We own counter height island which we use at mealtime and which I use when I am on the laptop which is most of my home time. Terra likes to bop up on the chair beside me to come and visit. When we first bought them a little over a year ago, she had no trouble hopping onto the chair. Over the year, every so often, she would bump into the side of the seat. This bumping began to gradually increase to once a month. With each failed attempt, she grew more and more hesitant to jump often circling around before jumping up. I encouraged her to try again after such a failed attempt, but she usually fret about it before she gave it a go. It’s this hesitation which is preventing her from succeeding and land on top of the seat. I am trying to teach her to just jump and to not think about it first by encouraging her to jump on command. I am not too sure how else to go about teaching her not to hesitate. (She is only a cat after all).

If I cannot get her over her anxiety, then I will have to get my three-step stool, so she won’t hurt herself too seriously. Perhaps she is just getting a little too old.

When I got home last night, Terra hopped up onto the chair without any issue. Go figure.
—Robert Confiant 5 September 2018

PS: I gave her a bit of help…


Do or do not, there is no try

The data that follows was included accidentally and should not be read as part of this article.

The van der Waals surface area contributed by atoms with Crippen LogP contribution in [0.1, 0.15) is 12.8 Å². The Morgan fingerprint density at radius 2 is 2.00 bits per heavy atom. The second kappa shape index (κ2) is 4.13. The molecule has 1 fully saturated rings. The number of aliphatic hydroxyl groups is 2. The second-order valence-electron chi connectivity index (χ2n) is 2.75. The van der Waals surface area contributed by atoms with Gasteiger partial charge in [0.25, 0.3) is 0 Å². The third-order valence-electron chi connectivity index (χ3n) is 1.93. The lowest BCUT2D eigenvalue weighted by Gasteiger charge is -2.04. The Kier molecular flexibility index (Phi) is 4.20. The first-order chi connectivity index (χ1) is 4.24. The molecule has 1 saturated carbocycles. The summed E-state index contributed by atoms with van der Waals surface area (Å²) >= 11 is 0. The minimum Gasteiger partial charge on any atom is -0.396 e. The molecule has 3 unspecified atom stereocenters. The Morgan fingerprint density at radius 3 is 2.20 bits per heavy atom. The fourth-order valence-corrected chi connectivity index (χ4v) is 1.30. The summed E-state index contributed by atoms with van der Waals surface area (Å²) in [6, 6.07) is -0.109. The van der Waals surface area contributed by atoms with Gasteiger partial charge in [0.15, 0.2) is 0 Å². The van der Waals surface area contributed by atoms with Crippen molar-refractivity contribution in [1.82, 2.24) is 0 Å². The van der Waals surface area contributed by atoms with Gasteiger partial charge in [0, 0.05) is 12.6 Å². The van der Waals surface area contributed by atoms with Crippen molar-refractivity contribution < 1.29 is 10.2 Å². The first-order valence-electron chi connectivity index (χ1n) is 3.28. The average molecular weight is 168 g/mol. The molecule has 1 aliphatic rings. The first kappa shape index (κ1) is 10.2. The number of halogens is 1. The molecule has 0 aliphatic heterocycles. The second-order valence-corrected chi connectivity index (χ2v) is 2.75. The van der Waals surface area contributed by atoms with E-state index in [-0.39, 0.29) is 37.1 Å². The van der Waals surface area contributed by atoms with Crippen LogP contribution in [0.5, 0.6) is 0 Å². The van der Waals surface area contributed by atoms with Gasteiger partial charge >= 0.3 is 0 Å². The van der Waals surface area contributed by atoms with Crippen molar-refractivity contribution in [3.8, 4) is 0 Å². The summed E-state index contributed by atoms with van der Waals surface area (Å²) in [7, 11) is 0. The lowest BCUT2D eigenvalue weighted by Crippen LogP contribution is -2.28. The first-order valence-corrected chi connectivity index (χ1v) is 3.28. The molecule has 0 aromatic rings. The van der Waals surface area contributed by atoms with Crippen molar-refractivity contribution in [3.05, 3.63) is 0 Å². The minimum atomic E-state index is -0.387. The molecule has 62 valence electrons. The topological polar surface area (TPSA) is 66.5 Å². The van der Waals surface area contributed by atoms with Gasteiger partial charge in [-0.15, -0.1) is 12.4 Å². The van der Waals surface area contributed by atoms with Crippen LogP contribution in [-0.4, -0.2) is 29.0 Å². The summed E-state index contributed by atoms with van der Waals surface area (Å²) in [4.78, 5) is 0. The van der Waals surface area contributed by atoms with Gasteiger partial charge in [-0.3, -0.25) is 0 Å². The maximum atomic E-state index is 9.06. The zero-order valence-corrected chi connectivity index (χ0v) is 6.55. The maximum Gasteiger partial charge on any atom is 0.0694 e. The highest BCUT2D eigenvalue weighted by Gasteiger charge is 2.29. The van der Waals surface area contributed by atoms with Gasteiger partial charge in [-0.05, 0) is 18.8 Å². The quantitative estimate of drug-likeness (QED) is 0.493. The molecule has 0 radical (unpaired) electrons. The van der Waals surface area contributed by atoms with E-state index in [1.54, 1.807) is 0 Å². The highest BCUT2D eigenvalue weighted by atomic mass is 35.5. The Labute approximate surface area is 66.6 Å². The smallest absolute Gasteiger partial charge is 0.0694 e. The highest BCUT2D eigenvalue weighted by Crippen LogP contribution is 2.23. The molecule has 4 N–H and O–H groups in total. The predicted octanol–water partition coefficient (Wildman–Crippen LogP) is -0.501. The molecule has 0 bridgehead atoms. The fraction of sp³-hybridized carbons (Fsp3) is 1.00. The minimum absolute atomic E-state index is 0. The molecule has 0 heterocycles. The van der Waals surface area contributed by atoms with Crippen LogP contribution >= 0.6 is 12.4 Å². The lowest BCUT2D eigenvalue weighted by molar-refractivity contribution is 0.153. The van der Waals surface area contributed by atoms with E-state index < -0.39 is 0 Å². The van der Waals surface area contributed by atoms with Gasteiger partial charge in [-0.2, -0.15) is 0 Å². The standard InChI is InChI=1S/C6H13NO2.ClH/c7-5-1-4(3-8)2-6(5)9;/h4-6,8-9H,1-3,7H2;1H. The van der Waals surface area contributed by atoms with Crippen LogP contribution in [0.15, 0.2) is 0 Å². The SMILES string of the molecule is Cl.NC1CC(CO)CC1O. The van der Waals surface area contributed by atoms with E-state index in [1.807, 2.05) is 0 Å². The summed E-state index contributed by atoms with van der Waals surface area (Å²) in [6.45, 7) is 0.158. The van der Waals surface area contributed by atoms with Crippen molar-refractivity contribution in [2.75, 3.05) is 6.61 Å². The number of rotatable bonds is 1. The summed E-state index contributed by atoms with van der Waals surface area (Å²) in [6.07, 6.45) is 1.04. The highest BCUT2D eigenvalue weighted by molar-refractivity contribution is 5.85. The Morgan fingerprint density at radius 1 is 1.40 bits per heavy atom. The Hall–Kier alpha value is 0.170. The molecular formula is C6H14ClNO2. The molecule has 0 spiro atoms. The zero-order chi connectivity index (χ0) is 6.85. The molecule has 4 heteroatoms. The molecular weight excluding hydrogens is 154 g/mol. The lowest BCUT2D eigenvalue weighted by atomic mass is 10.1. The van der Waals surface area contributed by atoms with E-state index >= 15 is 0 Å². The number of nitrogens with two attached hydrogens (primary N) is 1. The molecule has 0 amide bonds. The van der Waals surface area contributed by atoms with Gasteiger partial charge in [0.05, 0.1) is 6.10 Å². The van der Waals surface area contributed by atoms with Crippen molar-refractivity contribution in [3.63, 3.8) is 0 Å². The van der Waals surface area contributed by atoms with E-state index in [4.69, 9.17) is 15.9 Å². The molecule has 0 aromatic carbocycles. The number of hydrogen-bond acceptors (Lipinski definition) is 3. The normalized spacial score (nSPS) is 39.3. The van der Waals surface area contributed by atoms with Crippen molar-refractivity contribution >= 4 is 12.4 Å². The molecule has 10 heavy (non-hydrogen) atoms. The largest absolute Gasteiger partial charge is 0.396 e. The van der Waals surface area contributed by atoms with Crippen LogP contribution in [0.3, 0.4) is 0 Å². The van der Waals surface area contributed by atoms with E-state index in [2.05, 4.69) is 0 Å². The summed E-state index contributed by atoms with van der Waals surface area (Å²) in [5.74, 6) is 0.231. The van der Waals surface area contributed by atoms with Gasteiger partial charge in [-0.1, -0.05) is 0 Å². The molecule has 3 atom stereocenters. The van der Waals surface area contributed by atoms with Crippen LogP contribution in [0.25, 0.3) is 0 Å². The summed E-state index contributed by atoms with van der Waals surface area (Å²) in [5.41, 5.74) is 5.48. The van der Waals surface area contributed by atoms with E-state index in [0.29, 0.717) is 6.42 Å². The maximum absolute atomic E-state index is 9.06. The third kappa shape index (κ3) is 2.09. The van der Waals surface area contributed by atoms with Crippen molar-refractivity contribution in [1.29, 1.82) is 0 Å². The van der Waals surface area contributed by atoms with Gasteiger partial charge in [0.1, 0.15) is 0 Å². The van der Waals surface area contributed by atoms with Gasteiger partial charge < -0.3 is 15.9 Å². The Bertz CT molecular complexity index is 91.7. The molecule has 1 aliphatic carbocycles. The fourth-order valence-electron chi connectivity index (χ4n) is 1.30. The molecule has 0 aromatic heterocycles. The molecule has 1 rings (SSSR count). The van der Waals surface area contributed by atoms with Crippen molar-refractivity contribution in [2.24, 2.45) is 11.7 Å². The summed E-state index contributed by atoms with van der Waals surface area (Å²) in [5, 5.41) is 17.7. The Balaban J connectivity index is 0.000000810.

“Do or do not, there is no try.” Yoda


When one has a physical limitation, or any limitation, these are words to live by. Unfortunately, in real life one discovers there are limitations as to what one is realistically able to do.

I may not always succeed, but I always give everything I do or everything I attempt my very best. I never give up easily. I often make several attempts at doing new things. I can’t skate for instance, although, God knows, I’ve tried. I mentioned this story before, so I will skip the monologue, and get to the gist of the story. After many, many attempts of no improvement, I threw in my skates. I guess I could have kept trying, but I didn’t see any point. I had plateaued and I never saw any improvement. If I had, then I probably would have stayed with it.

For me, this is the key. I require some sense of improvement when I strive to do something. If I don’t see any improvement, I generally give up.